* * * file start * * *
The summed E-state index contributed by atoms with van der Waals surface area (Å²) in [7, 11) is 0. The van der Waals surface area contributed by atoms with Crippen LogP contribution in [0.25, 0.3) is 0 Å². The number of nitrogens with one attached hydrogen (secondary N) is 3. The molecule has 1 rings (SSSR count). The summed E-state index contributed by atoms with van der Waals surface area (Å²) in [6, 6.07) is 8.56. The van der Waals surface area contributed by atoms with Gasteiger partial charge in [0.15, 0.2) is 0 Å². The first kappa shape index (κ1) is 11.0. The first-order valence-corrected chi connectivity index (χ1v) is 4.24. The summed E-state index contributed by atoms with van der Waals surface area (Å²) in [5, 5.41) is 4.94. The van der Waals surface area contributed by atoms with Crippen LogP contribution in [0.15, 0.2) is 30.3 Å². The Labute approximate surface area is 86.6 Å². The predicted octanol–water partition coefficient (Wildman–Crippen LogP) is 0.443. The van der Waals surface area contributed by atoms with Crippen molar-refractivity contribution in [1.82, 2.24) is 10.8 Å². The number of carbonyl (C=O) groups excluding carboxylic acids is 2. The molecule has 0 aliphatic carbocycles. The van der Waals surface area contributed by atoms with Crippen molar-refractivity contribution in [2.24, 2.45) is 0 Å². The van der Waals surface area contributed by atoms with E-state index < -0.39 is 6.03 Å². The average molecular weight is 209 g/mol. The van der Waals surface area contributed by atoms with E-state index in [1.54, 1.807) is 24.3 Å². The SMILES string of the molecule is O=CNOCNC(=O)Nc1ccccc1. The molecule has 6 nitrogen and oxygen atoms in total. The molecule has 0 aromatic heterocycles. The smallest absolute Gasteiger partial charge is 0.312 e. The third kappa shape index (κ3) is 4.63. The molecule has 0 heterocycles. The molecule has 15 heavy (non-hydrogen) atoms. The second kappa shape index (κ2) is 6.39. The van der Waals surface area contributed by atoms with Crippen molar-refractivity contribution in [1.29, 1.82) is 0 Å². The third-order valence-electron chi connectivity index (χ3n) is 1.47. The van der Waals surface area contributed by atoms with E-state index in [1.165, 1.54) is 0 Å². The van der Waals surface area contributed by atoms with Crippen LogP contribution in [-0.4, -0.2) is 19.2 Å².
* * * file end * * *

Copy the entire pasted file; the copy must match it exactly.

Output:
The summed E-state index contributed by atoms with van der Waals surface area (Å²) in [7, 11) is 0. The van der Waals surface area contributed by atoms with Crippen LogP contribution in [0.25, 0.3) is 0 Å². The number of nitrogens with one attached hydrogen (secondary N) is 3. The molecule has 1 rings (SSSR count). The summed E-state index contributed by atoms with van der Waals surface area (Å²) in [6, 6.07) is 8.56. The van der Waals surface area contributed by atoms with Gasteiger partial charge in [0.15, 0.2) is 0 Å². The first kappa shape index (κ1) is 11.0. The first-order valence-corrected chi connectivity index (χ1v) is 4.24. The summed E-state index contributed by atoms with van der Waals surface area (Å²) in [5, 5.41) is 4.94. The van der Waals surface area contributed by atoms with Crippen LogP contribution in [0.15, 0.2) is 30.3 Å². The Labute approximate surface area is 86.6 Å². The predicted octanol–water partition coefficient (Wildman–Crippen LogP) is 0.443. The van der Waals surface area contributed by atoms with Crippen molar-refractivity contribution in [1.82, 2.24) is 10.8 Å². The number of carbonyl (C=O) groups excluding carboxylic acids is 2. The molecule has 0 aliphatic carbocycles. The van der Waals surface area contributed by atoms with Crippen molar-refractivity contribution in [2.24, 2.45) is 0 Å². The van der Waals surface area contributed by atoms with E-state index < -0.39 is 6.03 Å². The average molecular weight is 209 g/mol. The van der Waals surface area contributed by atoms with E-state index in [1.54, 1.807) is 24.3 Å². The SMILES string of the molecule is O=CNOCNC(=O)Nc1ccccc1. The molecule has 6 nitrogen and oxygen atoms in total. The molecule has 0 aromatic heterocycles. The smallest absolute Gasteiger partial charge is 0.312 e. The third kappa shape index (κ3) is 4.63. The molecule has 0 heterocycles. The molecule has 15 heavy (non-hydrogen) atoms. The second kappa shape index (κ2) is 6.39. The van der Waals surface area contributed by atoms with Crippen molar-refractivity contribution in [1.29, 1.82) is 0 Å². The third-order valence-electron chi connectivity index (χ3n) is 1.47. The van der Waals surface area contributed by atoms with E-state index in [1.165, 1.54) is 0 Å². The van der Waals surface area contributed by atoms with Crippen LogP contribution in [-0.4, -0.2) is 19.2 Å².